The Philippines may secure around three percent of its demand for COVID-19 vaccine from the COVAX facility’s global vaccine pool next year, an official from the Science and Technology Department said on Sunday.
This comes after COVAX, the global initiative that seeks to ensure countries’ “equitable access” to coronavirus vaccines, announced it has secured nearly two billion doses of several vaccine candidates which will be made available to 190 participating nations, including the Philippines.
“Fifteen percent ng ating demand ay ibibigay ng COVAX facility… pero ito po ay laging ine-emphasize ay depende ‘yan sa supply,” DOST Philippine Council for Health Research and Development Executive Director Dr. Jaime Montoya told CNN Philippines’ Newsroom Weekend when asked of the supply the country may receive from the program.
“Ang maa-assure lang nila definitely is 3 percent ng requirements natin ay ibibigay by next year,” he added, but did not detail further on the values. A three percent population coverage would equate to around 3.3 million Filipinos.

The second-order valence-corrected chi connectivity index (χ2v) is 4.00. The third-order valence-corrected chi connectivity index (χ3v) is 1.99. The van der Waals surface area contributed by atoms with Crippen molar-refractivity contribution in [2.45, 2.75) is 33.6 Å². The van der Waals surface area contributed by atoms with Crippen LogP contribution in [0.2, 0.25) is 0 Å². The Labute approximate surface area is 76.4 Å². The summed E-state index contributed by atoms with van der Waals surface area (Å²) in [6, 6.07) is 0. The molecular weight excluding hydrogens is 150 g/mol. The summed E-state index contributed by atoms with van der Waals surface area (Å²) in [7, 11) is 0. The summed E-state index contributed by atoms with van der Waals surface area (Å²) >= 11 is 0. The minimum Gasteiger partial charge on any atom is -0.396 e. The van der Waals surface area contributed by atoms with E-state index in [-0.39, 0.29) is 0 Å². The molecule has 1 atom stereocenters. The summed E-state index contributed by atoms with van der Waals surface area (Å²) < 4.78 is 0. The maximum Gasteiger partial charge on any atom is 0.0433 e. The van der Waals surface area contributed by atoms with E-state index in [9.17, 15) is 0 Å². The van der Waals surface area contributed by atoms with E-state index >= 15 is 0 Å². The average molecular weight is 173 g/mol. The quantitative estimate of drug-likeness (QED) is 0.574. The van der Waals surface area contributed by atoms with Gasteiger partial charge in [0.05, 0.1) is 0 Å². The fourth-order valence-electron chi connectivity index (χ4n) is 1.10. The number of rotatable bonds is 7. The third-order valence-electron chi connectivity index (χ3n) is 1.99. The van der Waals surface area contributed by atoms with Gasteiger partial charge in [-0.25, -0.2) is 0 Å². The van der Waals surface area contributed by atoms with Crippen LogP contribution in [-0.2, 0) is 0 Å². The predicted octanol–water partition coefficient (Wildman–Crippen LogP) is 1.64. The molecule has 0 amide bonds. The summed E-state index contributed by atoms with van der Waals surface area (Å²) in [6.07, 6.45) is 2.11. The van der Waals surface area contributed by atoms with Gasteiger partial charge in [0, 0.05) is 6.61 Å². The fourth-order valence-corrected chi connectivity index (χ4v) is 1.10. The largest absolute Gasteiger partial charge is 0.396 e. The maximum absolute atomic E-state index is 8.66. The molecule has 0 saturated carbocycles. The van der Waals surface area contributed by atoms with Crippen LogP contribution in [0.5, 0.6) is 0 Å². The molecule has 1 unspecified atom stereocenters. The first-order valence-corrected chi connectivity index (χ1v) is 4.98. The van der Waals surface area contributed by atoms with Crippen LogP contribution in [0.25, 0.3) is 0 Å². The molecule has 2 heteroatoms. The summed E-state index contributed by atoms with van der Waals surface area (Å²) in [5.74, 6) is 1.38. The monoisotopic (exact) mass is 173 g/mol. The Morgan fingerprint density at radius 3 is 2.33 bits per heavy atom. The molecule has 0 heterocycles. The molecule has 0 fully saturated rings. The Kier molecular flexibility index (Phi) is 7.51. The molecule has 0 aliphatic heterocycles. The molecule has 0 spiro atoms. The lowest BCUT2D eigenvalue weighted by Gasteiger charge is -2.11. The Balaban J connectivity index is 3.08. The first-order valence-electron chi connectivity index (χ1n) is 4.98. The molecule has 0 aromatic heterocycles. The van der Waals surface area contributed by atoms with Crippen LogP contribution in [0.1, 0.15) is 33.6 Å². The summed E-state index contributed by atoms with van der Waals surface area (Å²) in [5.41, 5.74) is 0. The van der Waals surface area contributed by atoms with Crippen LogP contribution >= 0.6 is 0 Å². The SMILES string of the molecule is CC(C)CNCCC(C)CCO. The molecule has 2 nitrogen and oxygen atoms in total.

[Translation: 15 percent of our demand will be given by the COVAX facility. But as we always emphasize, it really depends on the supply. What they can assure is definitely, three percent of our requirements will be given next year.]
The Philippines is among the dozens of countries eligible to participate in the COVAX facility, which tapped the vaccine doses through supply agreements from different companies and manufacturers around the globe. Initial rollout is planned during the first quarter of 2021, according to the World Health Organization.
“The arrangements will enable all participating economies to have access to doses in the first half of 2021, with first deliveries anticipated to begin in the first quarter of 2021 contingent upon regulatory approvals and countries’ readiness for delivery,” WHO said in a statement.
Meanwhile, Montoya said other vaccines, including China’s Sinovac and Clover Biopharmaceutical, Russia’s Gamaleya, and US’ Janssen are still undergoing review before they can hold clinical trials in the country.